Williams, forwards, and Andrews,, succession it will, be entitled to
Sholar and Parker, guards, Com? keep the cup permanently, i -
Rnep Hill School Cafeteria
Enlarges Thrii P. T, AAid
Rose Hill school is Justly provd
of their newly enlarged lunch room
and cafeteria. Through "the untir
ing efforts of the Parent-Teacher
Association' the ' room occupied by
the cafeteria has recently been en
larged and. many improvements
added. i:' SI'-J '.
The lunch room now occupies two
large rooms in the school building
and is equipped with ample tables
in each . room, oil stove,, sink and
water. One room is used to feed
those who receive' free lunches and'
the other is used for cooking and
serving the paid customers.
. Mrs. W, J. Cavenaugh, member
of the P..T. A. is, in charge of the
lunch room and feeds each day ap
proximately 100 children.
The average cost per plate to
those paying is 10 cents while the
free lunches, numbering on an aver
age 45, costs approximately S
cents. ,The cafeteria la literally a
bartering counter as many or the
students pay for their meals with
milk, chickens, eggs, 'meat, vege-
tables, canned foods, or What have j-on, the high school basketball team
you in the eating? line. ; , '"" : and he was the highest ranking
Mr. Mosteller, - principle of ha student in the ; local chapter of
school, said that it Is their aim j Young Tar Heel Farmers. . High
to develop 'a school cafeteria sec-1 ideals and a well rounded person
cud to none in .the county. "The ' ality made this young- man out
P. T. A. is directing practically standing. ,,.
all its efforts towards this end and Funeral services were conducted
ex poet to add many more improve- from the home orr Monday after
nx "nts during the summer months. noon, with over 500 people attend-
J. any children carry their lunch ing. The last rites were in charge
la tUe old f.i 'iloned wny nnd do 'of Rev. J. E. Lanier of V.'aliaco,
' 'To Employ Needy
- o r- . .
Farmers who are in need of la
bor for. field work are asked to
call on the local relief office.-The
Relief Department carries, at all
! times ,a list of people who are in
I peed of work. At present there are
, a large number of men, both white
j and colored! available. The FERA
' la anxious to get every unemployed
at work on some , Jog or other. If
every farmer in Duplin County will
make a special effort to use one
unemployed, laborer the4 problem
in our county will be practically
Help from these sources can be
obtained at P. very small cost to
! the emolovor. ' :u--A-i-..-'r.,:
; Last week in the account of Ree-
orders Court The TIMES through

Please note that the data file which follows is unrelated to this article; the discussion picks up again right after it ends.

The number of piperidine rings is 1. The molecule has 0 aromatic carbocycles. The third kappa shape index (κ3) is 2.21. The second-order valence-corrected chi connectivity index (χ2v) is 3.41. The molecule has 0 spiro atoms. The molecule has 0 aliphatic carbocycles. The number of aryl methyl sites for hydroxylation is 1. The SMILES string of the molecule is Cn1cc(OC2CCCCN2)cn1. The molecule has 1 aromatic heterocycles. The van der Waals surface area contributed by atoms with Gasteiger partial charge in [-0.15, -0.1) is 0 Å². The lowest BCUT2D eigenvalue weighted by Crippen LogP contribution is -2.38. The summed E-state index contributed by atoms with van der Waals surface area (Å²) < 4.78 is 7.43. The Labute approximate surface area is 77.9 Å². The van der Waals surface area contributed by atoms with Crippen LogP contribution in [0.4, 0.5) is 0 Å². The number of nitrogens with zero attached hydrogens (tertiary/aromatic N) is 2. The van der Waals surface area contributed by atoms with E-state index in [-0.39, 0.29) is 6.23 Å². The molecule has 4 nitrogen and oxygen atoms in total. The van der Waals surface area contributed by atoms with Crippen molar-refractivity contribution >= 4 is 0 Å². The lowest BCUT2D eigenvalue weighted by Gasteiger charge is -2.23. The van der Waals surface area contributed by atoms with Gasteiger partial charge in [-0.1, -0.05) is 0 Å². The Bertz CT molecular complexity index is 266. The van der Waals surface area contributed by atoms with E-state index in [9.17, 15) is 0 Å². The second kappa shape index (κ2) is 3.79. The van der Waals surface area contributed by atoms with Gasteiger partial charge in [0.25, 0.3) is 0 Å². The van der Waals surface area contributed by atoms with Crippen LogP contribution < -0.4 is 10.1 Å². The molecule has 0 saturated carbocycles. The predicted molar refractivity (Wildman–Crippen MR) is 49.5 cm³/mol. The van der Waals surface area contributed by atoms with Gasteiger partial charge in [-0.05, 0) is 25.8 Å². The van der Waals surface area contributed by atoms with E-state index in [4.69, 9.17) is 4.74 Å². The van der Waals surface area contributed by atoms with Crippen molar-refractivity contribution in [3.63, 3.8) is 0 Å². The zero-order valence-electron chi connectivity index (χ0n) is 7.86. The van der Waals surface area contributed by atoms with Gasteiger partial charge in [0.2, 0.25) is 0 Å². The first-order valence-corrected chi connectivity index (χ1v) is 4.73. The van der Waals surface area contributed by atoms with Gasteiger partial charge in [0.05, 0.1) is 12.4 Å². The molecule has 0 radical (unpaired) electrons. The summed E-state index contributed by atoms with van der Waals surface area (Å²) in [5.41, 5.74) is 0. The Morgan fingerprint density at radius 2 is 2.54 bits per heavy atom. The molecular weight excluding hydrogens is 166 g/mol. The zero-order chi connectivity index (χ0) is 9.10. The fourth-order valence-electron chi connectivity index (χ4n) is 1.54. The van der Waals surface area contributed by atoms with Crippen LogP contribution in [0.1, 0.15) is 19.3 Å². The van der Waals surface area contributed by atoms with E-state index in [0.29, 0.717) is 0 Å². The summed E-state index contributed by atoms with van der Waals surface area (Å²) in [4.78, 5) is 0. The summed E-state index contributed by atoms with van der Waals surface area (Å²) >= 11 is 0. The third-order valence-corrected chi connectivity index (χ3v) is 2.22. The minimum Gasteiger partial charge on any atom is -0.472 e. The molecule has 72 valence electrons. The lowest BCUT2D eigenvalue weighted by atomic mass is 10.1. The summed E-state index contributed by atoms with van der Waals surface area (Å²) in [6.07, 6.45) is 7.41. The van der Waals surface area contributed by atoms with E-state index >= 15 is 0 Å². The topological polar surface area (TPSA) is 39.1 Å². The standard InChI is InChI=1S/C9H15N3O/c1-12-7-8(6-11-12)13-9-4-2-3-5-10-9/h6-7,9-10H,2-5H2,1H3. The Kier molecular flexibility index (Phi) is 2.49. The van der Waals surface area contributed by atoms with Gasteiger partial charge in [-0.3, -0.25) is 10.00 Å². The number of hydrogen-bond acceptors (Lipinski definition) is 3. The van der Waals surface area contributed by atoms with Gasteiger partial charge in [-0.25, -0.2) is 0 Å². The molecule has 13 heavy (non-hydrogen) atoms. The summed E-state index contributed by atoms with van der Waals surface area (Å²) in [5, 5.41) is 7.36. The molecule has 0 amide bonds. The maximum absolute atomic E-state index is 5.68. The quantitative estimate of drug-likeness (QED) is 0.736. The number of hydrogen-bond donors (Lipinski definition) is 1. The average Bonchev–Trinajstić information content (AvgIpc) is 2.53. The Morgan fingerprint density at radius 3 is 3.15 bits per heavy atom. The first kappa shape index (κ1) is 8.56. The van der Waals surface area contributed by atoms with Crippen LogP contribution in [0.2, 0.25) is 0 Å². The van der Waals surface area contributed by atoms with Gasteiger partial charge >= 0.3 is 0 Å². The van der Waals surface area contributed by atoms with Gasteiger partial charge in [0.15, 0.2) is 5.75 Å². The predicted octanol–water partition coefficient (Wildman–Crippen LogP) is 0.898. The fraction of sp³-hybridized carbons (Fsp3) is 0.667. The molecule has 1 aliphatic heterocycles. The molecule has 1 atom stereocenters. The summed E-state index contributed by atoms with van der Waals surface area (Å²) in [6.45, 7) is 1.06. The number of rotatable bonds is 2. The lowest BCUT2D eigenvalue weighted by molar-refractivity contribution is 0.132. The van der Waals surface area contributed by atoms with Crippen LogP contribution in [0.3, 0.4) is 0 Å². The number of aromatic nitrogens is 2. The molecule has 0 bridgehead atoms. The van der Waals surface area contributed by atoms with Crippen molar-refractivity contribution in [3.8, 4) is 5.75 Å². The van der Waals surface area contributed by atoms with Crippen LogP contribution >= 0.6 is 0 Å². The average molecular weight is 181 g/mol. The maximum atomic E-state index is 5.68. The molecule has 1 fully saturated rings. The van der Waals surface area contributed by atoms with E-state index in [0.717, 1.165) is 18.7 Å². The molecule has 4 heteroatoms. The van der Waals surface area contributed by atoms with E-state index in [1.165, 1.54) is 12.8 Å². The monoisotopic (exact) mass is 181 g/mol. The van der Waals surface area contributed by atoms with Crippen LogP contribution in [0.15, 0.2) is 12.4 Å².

oversight published the-wrong ac
count of two cases. The case a
gnlnst Elmore Bell, In which the
TIMES published he was gi,ven 9
months, Bell came L clear of the
charges. ' ' , s
Eodell Cavenaugh, paid $50. and
costs and was ordered to leave the
county for two years. ,
. The TIMES regrets this mistake.
by: the Rose Hill boys ana girls,
the boys defeating' Wallace , and
the glrU , licking Chinquapin In
the finals. In 1933 the Chinquapin
girls defeated Rose Hill, 43 to 24
ana tne Kenansviue Doys aereaiea
not eat at the cafeteria. It is not
compulsory that they do so.
It is interesting to note the menu
for one day's meal this week: -
Soup with Crackers . 5c
Plate Lunch without (
'3' Desert .......k, :10c
Plate Lunch with t.' . v , '
ri .' Desert, ... 15c
Sandwiches (whole) .tv,ii'.i,... Be
Cracker. Sandwiches V.V, . lc
Cocoa , ,. ..... V., . . ,y , ; .. ' Be
Hot Dogs ...... ; .'iyi'.Vi'.:,;, 5c
Hamburgers . , . '. . . 6c
Mrs. Henry Middleton is lunch
room supervisor, for Rose Hill and
the entire county school system..
'' -i, '; "i o,'' ;., i ;j
Rose Hill Senior ,r
Victim Pneumonia; i
Funeral Held Moil.
. Rose Hill, March .- 12th. The
deaia of Elbert Robinson, a local
high 'scnool senior,' aged 19 years;
on Sunuay night, after a f lve'days
attack of pneumonia, was unusual-
ly sap., he was the regular center
$6.00 R; ' lTo, -f
Help I-irl Hardison
In last w'M-U's Issue of the
TIMES we siit forth an appeal
for flnani..l aid to help one of
our county's tiHliced youngmen.
Responses have been very gratl-
fylng to tl.'e l.'IHS.
Last Sunday the (Community of
Chocolate cootfibuted $4.65 of
this amount, .2.65, was raised by
special offering at the Outlaw's
Bridge Universallst Church;
$1.00 contributed py Mrs. K. G.
Maxwell; $1.00 contribution by
Miss Annie MaxweU. r j .
' ' Mrs. Harvey Boney, county
Welfare Agent received a dollar -donation
this week from Mrs. C.
D. Thomas of Keansvllle, who
read the appeal in: the TIMES.
With the dollar dpnation of the
1 TIMES this makei a total con-;
' The young man we are endea
' vorlng to help is Earl Hardison,
: 21, ',of the. Chinquapin section.
; Mr, Hardison has peen afflicted
since childhood an4 for the past
18 years has been bent in body.
' Some time ago,' he was carried.
' to Duke Hospital where physi
cians succeeded in straighten- ,
ing his budy but Informed him ; TIMES next week.
! that It would be necessary that The Eastern Association is com
'. he wear special brace and spec- , posed of churches In Duplin, Samp-
lal shoes If he Is to continue en
joying normal livelihood. Mr.
Hardison Is unable to secure the
necessary braces. : The total cost
for braces and shoes will : be
Who will be . the next contri
butor to help Mr. Hardison 1 We '
only need $28,50 more; Mail your
contribution to the TIMES, Krn
ansville. .... . 1 1 ,, , '
Mrs. John H. West
Brook Laid To Rest
1 nvT,W.al lace
' Funeral seryicea for Mrs. John
H. Westbrook -age, 61 of Rocky
Mount, who was Injured fatally in
Richmond, Va., ,M an uatomobile
collision', Tuesday afternoon,!. Mat-
5th wero beldfjitaaOTesidBnce
; there on Thursday morning at 10
o'clock, and burial took- place In
Wallace Thursday afternoon. She
was 61 years of age.';S .
(; Rev. Jeorge W. Perry,, pastor f